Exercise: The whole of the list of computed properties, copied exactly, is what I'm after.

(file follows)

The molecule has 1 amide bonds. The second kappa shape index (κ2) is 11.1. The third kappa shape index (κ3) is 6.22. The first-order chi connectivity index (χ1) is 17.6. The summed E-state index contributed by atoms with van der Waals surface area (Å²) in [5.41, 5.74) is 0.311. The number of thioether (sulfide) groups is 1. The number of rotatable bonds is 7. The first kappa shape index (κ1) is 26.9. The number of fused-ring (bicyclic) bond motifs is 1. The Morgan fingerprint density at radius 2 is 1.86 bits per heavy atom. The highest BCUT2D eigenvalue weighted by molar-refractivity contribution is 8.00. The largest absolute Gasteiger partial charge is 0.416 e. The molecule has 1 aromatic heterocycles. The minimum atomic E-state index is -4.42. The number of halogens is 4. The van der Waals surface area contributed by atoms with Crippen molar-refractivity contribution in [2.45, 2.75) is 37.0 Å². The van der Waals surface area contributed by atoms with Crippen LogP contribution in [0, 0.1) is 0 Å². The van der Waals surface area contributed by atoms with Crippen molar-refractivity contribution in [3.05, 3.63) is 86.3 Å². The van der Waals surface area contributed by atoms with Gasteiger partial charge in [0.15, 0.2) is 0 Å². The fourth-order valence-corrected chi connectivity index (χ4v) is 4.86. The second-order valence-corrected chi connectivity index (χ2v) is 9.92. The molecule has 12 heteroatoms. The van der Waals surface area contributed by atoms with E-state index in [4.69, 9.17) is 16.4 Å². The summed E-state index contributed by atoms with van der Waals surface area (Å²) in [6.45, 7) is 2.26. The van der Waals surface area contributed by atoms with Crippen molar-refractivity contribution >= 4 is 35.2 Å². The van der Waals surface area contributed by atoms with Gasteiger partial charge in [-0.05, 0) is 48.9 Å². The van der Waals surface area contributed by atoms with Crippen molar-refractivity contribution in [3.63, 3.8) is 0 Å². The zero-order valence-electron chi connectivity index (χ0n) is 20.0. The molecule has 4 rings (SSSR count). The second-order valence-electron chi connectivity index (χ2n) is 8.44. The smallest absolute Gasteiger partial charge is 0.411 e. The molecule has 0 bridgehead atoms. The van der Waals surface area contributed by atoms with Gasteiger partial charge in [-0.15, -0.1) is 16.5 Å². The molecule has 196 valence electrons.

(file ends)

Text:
The molecule has 1 amide bonds. The second kappa shape index (κ2) is 11.1. The third kappa shape index (κ3) is 6.22. The first-order chi connectivity index (χ1) is 17.6. The summed E-state index contributed by atoms with van der Waals surface area (Å²) in [5.41, 5.74) is 0.311. The number of thioether (sulfide) groups is 1. The number of rotatable bonds is 7. The first kappa shape index (κ1) is 26.9. The number of fused-ring (bicyclic) bond motifs is 1. The Morgan fingerprint density at radius 2 is 1.86 bits per heavy atom. The highest BCUT2D eigenvalue weighted by molar-refractivity contribution is 8.00. The largest absolute Gasteiger partial charge is 0.416 e. The molecule has 1 aromatic heterocycles. The minimum atomic E-state index is -4.42. The number of halogens is 4. The van der Waals surface area contributed by atoms with Crippen molar-refractivity contribution in [2.45, 2.75) is 37.0 Å². The van der Waals surface area contributed by atoms with Crippen LogP contribution in [0, 0.1) is 0 Å². The van der Waals surface area contributed by atoms with Crippen molar-refractivity contribution in [3.05, 3.63) is 86.3 Å². The van der Waals surface area contributed by atoms with Gasteiger partial charge in [0.15, 0.2) is 0 Å². The fourth-order valence-corrected chi connectivity index (χ4v) is 4.86. The second-order valence-corrected chi connectivity index (χ2v) is 9.92. The molecule has 12 heteroatoms. The van der Waals surface area contributed by atoms with E-state index in [4.69, 9.17) is 16.4 Å². The summed E-state index contributed by atoms with van der Waals surface area (Å²) in [6.45, 7) is 2.26. The van der Waals surface area contributed by atoms with Crippen molar-refractivity contribution >= 4 is 35.2 Å². The van der Waals surface area contributed by atoms with Gasteiger partial charge in [-0.05, 0) is 48.9 Å². The van der Waals surface area contributed by atoms with Crippen molar-refractivity contribution in [3.63, 3.8) is 0 Å². The zero-order valence-electron chi connectivity index (χ0n) is 20.0. The molecule has 4 rings (SSSR count). The second-order valence-electron chi connectivity index (χ2n) is 8.44. The smallest absolute Gasteiger partial charge is 0.411 e. The molecule has 0 bridgehead atoms. The van der Waals surface area contributed by atoms with Gasteiger partial charge in [-0.15, -0.1) is 16.5 Å². The molecule has 196 valence electrons.